I've having major pin holing issues with  the Sapphire blue (revised) glaze recipe from Ron Roy's web site Frog Pond Pottery. It's happening both with a standard slow pre-programmed Bartlett firing & with a custom controlled cool/slow glaze firing. Should I be holding it longer @1900 &/or 1400 to let all the gasses release? It's only happening with the Sapphire glaze. Or should I create  a new custom firing schedule?
I  even bisqued my last greenware at ^04 and it still didn't help. It's happening on both hand built & thrown pieces mostly on the red body clays. Is it just a case of a bad fit of the glaze & Clay body?
Any help or suggestion would be greatly appreciated as it is a glaze that I love dearly!!!!

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Juanita:

you said " major pinhole" problem. Does that means numerous pinholes or large pinholes= blisters? A picture would certainly be helpful. Pin holes are most commonly from off gassing spars: mostly Nep Sy in the clay. However, you are using a red clay body: which means it could be a sulfide problem. Red and dark body clays equal higher iron, which in turn means high sulfide content. The solution for off gassing pinholes and the solution for sulfide blistering is not the same.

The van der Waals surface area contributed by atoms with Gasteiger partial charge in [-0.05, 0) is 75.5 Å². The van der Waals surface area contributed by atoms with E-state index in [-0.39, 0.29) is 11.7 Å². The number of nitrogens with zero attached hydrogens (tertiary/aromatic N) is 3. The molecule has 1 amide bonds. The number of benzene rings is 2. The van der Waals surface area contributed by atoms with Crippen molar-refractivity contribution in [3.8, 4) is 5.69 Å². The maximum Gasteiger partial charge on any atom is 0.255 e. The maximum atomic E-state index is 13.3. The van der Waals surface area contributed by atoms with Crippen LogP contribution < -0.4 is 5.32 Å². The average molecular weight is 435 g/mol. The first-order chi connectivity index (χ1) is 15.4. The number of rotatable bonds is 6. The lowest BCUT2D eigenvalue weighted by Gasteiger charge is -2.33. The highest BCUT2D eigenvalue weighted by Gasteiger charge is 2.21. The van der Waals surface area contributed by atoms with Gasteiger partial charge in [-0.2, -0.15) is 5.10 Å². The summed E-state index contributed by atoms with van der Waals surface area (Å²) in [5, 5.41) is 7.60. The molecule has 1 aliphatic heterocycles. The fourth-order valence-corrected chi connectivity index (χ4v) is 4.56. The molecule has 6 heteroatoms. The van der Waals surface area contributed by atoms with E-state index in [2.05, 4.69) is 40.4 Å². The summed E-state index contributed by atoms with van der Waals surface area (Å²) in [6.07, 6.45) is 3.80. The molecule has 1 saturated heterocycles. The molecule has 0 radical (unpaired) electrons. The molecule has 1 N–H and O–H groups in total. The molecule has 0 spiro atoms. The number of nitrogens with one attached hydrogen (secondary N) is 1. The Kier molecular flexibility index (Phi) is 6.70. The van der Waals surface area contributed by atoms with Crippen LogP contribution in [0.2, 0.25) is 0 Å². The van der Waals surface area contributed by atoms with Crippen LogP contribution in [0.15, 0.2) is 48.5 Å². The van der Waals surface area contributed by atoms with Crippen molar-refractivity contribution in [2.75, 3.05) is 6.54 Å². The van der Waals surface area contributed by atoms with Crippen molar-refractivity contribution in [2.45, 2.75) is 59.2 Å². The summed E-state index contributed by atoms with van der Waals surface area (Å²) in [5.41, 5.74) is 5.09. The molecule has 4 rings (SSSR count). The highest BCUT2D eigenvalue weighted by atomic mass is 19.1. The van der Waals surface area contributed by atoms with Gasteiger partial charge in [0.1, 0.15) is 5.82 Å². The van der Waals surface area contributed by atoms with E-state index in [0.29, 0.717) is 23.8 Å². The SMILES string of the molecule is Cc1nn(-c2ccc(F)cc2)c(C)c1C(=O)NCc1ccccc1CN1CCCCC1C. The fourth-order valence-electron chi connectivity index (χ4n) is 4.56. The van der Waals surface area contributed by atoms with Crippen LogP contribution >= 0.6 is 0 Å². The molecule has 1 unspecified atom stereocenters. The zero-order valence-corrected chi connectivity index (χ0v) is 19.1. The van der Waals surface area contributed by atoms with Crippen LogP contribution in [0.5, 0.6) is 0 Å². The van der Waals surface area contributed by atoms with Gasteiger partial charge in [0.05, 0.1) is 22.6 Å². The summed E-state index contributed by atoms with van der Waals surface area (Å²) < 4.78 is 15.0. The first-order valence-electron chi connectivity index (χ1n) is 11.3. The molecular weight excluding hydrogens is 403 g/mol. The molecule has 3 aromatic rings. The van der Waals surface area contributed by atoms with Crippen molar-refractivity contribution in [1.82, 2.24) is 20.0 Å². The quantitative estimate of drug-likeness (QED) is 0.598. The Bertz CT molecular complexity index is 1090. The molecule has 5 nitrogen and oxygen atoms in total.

you can start here and check results. Use your current slow firing schedule, but ramp at 125F an hour from 2050 to 2230F. At 2050F the clay body starts to vitrify, and the porosity begins to close as glass forms. At 2000-2050F is also when spars reach their most active state: which also means increased off gassing. So going slow from 2050F to peak allows the body to mature, as it also allows the time for spars to off gas.

Now once you fire this schedule and you still have noticeable pinholes: then sulfides become the prime suspect. Sulfides mimic off gassing spars: but require a different schedule to resolve. Red and dark bodied clays are the most likely suspects to have sulfide issues. 

Tom

i have a blog floating around here someplace called " clay tips for potters." There is a lengthy post on firing red/ dark bodied stoneware. 

By the way: next time I talk to Ron I will tell him to fix his recipe. :)

Numerous tiny pinholes!!!! I really think it is coming from too thick of an application cause there's little to none where it is thin. Unfortunately, it's not blue enough when applied thinly.

I don't think there's an issue with the glaze recipe itself.

I shall look at my firing schedule and maybe re program. I fire a lot of semi-matte  & glossy glazes in the same load and don't  want to mess with the results I've been getting so far. 

I'll take a few photos & post if I can focus in on the pinholes without glare from the glossy surface 

I think the recipe is fine as it is

I was joking about Ron :)

Just had a quick look at the blog. Looks very complex. I'll give it a thorough read when I can concentrate. Hot & muggy in my neck of the woods right now!!!!

George Lewter said:

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The glare from the glossy surface made it difficult to photograph the pinholes. They're tiny & all over

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